Ai Weiwei: Sunflower seeds

At first sight Ai Weiwei's installation Sunflower Seeds presents us with an undifferentiated field of grey, filling the space between the bridge and the end wall of Tate Modern's Turbine Hall. It is almost disappointing.

The late Felix Gonzalez-Torres's piles of cellophane-wrapped sweets, which he showed in the 1980s, were prettier, and you were free to eat them (the American artist liked the idea that people could leave his shows with a nice taste lingering in their mouths). But the sweets were also metaphors for the Aids crisis, and much besides.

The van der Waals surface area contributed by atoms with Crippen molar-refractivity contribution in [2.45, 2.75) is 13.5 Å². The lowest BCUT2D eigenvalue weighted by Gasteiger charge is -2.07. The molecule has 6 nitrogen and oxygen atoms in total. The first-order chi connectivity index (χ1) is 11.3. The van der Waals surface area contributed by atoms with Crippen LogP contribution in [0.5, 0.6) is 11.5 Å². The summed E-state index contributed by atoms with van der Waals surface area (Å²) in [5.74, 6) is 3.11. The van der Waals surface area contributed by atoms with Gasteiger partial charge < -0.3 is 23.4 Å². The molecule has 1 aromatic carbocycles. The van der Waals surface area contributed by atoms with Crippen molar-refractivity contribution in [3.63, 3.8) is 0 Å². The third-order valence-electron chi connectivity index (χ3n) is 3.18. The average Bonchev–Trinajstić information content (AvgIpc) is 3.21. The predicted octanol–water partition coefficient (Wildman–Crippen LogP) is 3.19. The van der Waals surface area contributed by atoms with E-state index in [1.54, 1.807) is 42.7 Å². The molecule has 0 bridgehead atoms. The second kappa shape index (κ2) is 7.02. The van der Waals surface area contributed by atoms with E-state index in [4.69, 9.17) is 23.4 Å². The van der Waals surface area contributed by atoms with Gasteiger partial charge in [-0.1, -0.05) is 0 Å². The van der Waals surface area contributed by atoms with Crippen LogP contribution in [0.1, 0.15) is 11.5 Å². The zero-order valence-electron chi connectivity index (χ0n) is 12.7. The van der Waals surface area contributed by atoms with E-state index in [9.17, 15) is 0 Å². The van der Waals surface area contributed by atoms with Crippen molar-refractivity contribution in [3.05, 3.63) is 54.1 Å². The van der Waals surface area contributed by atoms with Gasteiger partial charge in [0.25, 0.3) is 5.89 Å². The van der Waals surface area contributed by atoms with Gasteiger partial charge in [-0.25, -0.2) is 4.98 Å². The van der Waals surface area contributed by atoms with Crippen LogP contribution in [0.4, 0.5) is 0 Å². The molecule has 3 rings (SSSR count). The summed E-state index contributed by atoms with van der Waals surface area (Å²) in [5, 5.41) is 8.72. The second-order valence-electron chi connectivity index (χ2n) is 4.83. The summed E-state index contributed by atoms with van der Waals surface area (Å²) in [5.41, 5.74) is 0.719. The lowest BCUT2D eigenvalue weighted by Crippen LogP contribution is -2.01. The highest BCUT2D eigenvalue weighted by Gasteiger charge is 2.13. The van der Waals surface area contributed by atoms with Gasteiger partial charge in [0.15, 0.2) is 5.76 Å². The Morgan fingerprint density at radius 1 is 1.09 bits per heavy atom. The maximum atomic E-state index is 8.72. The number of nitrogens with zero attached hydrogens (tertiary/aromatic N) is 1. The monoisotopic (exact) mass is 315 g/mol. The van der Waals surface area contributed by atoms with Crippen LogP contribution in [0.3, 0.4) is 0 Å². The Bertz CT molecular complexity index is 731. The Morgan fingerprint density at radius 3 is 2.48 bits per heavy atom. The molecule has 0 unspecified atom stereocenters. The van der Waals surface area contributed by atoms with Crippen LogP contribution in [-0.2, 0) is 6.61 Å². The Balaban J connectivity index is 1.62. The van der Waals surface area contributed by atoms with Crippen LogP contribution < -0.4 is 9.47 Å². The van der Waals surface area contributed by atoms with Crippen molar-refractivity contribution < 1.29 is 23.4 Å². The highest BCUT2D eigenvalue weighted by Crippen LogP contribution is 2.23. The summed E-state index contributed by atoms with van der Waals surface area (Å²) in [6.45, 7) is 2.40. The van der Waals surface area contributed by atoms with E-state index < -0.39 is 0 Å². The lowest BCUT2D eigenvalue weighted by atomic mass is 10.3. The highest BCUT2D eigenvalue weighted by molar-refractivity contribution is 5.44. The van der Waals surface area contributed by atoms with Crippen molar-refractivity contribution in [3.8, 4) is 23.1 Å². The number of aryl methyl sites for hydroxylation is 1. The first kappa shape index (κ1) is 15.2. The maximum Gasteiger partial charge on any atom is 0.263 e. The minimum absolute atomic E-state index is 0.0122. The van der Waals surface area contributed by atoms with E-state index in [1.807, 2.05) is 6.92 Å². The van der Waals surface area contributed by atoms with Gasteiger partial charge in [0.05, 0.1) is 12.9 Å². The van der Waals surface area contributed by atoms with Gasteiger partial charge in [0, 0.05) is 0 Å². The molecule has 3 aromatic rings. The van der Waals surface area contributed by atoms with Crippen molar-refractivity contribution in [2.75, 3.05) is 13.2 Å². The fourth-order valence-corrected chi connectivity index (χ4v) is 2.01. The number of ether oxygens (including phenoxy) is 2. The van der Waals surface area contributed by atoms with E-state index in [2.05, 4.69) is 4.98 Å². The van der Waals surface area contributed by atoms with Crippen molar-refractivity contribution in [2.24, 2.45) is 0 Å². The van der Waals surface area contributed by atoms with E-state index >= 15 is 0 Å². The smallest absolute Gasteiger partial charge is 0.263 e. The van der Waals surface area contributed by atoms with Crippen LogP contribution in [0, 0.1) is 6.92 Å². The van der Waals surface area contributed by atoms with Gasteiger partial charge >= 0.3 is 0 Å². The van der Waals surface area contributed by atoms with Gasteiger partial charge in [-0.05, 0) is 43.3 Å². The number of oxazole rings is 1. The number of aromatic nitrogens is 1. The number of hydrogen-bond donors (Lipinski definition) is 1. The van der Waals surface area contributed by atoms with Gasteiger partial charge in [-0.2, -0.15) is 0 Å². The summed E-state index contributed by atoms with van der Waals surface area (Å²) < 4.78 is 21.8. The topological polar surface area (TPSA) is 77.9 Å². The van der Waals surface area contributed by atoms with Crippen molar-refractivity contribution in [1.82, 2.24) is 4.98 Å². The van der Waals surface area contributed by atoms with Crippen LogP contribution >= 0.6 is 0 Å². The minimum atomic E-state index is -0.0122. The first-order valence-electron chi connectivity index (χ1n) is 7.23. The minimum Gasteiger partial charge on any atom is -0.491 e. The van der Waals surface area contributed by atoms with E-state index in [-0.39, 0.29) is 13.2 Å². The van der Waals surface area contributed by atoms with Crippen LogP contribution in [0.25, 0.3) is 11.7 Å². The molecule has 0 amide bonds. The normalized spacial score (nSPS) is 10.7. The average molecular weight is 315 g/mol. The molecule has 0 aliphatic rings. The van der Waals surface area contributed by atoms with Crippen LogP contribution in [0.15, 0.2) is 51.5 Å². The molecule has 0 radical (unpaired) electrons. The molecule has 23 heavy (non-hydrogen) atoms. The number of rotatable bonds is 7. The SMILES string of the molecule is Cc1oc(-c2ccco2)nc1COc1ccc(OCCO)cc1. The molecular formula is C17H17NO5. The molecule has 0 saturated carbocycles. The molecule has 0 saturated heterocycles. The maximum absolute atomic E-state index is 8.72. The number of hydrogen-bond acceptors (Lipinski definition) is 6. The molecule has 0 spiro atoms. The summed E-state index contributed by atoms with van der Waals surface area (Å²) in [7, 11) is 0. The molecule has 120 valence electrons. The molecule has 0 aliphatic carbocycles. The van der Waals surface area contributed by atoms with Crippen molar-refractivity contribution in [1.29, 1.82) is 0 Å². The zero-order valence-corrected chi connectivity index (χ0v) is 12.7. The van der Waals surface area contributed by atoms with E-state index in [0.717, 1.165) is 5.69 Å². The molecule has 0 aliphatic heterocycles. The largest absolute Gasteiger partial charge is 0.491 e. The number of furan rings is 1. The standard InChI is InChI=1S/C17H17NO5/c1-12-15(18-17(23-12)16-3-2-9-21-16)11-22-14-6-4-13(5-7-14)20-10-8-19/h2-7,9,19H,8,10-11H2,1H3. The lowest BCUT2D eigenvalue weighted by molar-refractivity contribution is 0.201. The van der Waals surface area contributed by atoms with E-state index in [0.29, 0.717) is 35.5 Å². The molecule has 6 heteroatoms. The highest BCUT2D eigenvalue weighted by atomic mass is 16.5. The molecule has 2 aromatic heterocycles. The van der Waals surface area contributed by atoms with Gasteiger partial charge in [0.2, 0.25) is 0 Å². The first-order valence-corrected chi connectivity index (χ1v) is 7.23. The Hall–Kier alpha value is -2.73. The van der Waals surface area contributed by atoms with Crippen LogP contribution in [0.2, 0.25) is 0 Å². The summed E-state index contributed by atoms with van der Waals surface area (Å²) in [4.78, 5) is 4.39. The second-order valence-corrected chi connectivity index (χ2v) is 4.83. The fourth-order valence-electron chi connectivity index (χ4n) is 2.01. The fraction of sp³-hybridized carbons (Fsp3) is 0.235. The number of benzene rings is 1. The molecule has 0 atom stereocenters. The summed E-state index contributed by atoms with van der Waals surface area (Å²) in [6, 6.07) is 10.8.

Ai Weiwei - Sunflower seeds

Nothing in art is what it seems. And you can't eat a single one of Ai Weiwei's sunflower seeds, any more than you could Marcel Duchamp's marble sugar cubes. They'd break your teeth.

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Tate buys eight million Ai Weiwei sunflower seeds (